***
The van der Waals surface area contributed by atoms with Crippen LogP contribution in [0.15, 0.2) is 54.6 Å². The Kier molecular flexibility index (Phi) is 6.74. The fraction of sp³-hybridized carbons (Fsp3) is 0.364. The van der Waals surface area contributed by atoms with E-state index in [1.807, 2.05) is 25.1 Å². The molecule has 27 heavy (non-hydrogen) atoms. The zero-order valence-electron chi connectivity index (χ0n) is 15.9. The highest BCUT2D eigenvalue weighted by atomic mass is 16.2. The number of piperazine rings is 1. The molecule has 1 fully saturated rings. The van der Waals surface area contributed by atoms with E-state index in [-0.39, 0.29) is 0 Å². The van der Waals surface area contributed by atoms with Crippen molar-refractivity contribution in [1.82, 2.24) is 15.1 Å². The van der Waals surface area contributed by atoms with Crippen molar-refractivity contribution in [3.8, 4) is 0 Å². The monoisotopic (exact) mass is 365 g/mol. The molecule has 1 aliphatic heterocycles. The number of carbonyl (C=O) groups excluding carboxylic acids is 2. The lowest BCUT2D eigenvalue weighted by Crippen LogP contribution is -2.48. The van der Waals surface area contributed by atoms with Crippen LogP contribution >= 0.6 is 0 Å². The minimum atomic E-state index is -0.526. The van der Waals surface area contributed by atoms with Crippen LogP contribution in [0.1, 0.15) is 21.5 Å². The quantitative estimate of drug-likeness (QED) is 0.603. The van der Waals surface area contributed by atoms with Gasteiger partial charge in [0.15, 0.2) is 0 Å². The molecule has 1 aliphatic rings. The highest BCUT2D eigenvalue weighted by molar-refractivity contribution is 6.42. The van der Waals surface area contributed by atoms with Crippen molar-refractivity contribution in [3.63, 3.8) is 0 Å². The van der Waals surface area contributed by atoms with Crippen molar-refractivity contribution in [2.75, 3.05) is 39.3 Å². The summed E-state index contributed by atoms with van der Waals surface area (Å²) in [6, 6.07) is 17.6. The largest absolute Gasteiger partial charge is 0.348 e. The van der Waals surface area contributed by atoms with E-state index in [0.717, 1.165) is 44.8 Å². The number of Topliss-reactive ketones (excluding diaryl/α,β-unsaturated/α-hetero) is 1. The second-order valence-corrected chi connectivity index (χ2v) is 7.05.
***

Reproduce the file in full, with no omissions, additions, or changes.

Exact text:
The van der Waals surface area contributed by atoms with Crippen LogP contribution in [0.15, 0.2) is 54.6 Å². The Kier molecular flexibility index (Phi) is 6.74. The fraction of sp³-hybridized carbons (Fsp3) is 0.364. The van der Waals surface area contributed by atoms with E-state index in [1.807, 2.05) is 25.1 Å². The molecule has 27 heavy (non-hydrogen) atoms. The zero-order valence-electron chi connectivity index (χ0n) is 15.9. The highest BCUT2D eigenvalue weighted by atomic mass is 16.2. The number of piperazine rings is 1. The molecule has 1 fully saturated rings. The van der Waals surface area contributed by atoms with E-state index in [-0.39, 0.29) is 0 Å². The van der Waals surface area contributed by atoms with Crippen molar-refractivity contribution in [1.82, 2.24) is 15.1 Å². The van der Waals surface area contributed by atoms with Crippen molar-refractivity contribution in [3.8, 4) is 0 Å². The monoisotopic (exact) mass is 365 g/mol. The molecule has 1 aliphatic heterocycles. The number of carbonyl (C=O) groups excluding carboxylic acids is 2. The lowest BCUT2D eigenvalue weighted by Crippen LogP contribution is -2.48. The van der Waals surface area contributed by atoms with Crippen LogP contribution >= 0.6 is 0 Å². The minimum atomic E-state index is -0.526. The van der Waals surface area contributed by atoms with Crippen LogP contribution in [0.1, 0.15) is 21.5 Å². The quantitative estimate of drug-likeness (QED) is 0.603. The van der Waals surface area contributed by atoms with Gasteiger partial charge in [0.15, 0.2) is 0 Å². The molecule has 1 aliphatic rings. The highest BCUT2D eigenvalue weighted by molar-refractivity contribution is 6.42. The van der Waals surface area contributed by atoms with Crippen molar-refractivity contribution in [3.63, 3.8) is 0 Å². The van der Waals surface area contributed by atoms with Crippen molar-refractivity contribution in [2.75, 3.05) is 39.3 Å². The summed E-state index contributed by atoms with van der Waals surface area (Å²) in [6, 6.07) is 17.6. The largest absolute Gasteiger partial charge is 0.348 e. The van der Waals surface area contributed by atoms with E-state index in [0.717, 1.165) is 44.8 Å². The number of Topliss-reactive ketones (excluding diaryl/α,β-unsaturated/α-hetero) is 1. The second-order valence-corrected chi connectivity index (χ2v) is 7.05.